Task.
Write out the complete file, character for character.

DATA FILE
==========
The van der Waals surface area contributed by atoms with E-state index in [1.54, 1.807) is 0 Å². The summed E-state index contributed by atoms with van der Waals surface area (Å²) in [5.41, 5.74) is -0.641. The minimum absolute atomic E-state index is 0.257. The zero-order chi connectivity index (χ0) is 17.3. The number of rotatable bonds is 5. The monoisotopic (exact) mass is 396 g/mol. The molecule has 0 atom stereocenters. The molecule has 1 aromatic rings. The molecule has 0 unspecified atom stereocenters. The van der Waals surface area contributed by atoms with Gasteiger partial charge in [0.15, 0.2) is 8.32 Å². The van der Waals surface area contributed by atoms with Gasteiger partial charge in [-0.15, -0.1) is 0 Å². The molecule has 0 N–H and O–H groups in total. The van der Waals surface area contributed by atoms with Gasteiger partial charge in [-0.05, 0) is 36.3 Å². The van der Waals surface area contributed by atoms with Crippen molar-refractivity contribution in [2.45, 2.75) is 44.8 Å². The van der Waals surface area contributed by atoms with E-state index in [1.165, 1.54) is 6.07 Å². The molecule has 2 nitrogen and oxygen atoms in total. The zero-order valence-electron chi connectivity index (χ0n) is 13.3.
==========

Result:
The van der Waals surface area contributed by atoms with E-state index in [1.54, 1.807) is 0 Å². The summed E-state index contributed by atoms with van der Waals surface area (Å²) in [5.41, 5.74) is -0.641. The minimum absolute atomic E-state index is 0.257. The zero-order chi connectivity index (χ0) is 17.3. The number of rotatable bonds is 5. The monoisotopic (exact) mass is 396 g/mol. The molecule has 0 atom stereocenters. The molecule has 1 aromatic rings. The molecule has 0 unspecified atom stereocenters. The van der Waals surface area contributed by atoms with Gasteiger partial charge in [0.15, 0.2) is 8.32 Å². The van der Waals surface area contributed by atoms with Gasteiger partial charge in [-0.15, -0.1) is 0 Å². The molecule has 0 N–H and O–H groups in total. The van der Waals surface area contributed by atoms with Gasteiger partial charge in [-0.05, 0) is 36.3 Å². The van der Waals surface area contributed by atoms with Crippen molar-refractivity contribution in [2.45, 2.75) is 44.8 Å². The van der Waals surface area contributed by atoms with E-state index in [1.165, 1.54) is 6.07 Å². The molecule has 2 nitrogen and oxygen atoms in total. The zero-order valence-electron chi connectivity index (χ0n) is 13.3.